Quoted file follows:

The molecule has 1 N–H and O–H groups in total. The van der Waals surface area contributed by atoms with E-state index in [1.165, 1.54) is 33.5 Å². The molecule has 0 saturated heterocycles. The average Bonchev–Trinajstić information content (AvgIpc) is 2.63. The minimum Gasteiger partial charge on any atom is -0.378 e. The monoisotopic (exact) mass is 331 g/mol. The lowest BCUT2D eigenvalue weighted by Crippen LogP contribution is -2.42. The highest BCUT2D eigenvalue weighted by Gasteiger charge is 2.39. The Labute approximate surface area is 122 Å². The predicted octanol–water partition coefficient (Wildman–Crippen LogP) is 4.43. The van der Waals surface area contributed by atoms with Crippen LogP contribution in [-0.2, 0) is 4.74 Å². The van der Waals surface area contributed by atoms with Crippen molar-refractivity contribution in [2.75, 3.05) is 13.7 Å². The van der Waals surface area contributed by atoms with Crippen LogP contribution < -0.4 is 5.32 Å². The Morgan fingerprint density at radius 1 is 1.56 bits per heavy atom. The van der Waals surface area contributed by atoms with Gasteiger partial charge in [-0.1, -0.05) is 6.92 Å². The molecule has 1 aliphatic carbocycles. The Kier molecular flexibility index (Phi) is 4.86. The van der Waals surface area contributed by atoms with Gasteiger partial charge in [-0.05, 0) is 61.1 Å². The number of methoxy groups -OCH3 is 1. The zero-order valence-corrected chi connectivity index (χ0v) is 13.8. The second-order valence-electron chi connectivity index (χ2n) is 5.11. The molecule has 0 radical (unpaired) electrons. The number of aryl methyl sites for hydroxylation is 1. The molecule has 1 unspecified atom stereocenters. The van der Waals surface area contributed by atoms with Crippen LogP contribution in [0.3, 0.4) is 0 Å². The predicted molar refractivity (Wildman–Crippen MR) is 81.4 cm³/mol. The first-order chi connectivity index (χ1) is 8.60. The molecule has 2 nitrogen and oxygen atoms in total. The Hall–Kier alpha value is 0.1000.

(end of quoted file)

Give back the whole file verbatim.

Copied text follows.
The molecule has 1 N–H and O–H groups in total. The van der Waals surface area contributed by atoms with E-state index in [1.165, 1.54) is 33.5 Å². The molecule has 0 saturated heterocycles. The average Bonchev–Trinajstić information content (AvgIpc) is 2.63. The minimum Gasteiger partial charge on any atom is -0.378 e. The monoisotopic (exact) mass is 331 g/mol. The lowest BCUT2D eigenvalue weighted by Crippen LogP contribution is -2.42. The highest BCUT2D eigenvalue weighted by Gasteiger charge is 2.39. The Labute approximate surface area is 122 Å². The predicted octanol–water partition coefficient (Wildman–Crippen LogP) is 4.43. The van der Waals surface area contributed by atoms with Crippen LogP contribution in [-0.2, 0) is 4.74 Å². The van der Waals surface area contributed by atoms with Crippen molar-refractivity contribution in [2.75, 3.05) is 13.7 Å². The van der Waals surface area contributed by atoms with Crippen LogP contribution < -0.4 is 5.32 Å². The Morgan fingerprint density at radius 1 is 1.56 bits per heavy atom. The van der Waals surface area contributed by atoms with Gasteiger partial charge in [-0.1, -0.05) is 6.92 Å². The molecule has 1 aliphatic carbocycles. The Kier molecular flexibility index (Phi) is 4.86. The van der Waals surface area contributed by atoms with Gasteiger partial charge in [-0.05, 0) is 61.1 Å². The number of methoxy groups -OCH3 is 1. The zero-order valence-corrected chi connectivity index (χ0v) is 13.8. The second-order valence-electron chi connectivity index (χ2n) is 5.11. The molecule has 0 radical (unpaired) electrons. The number of aryl methyl sites for hydroxylation is 1. The molecule has 1 unspecified atom stereocenters. The van der Waals surface area contributed by atoms with Crippen LogP contribution in [0.3, 0.4) is 0 Å². The predicted molar refractivity (Wildman–Crippen MR) is 81.4 cm³/mol. The first-order chi connectivity index (χ1) is 8.60. The molecule has 2 nitrogen and oxygen atoms in total. The Hall–Kier alpha value is 0.1000.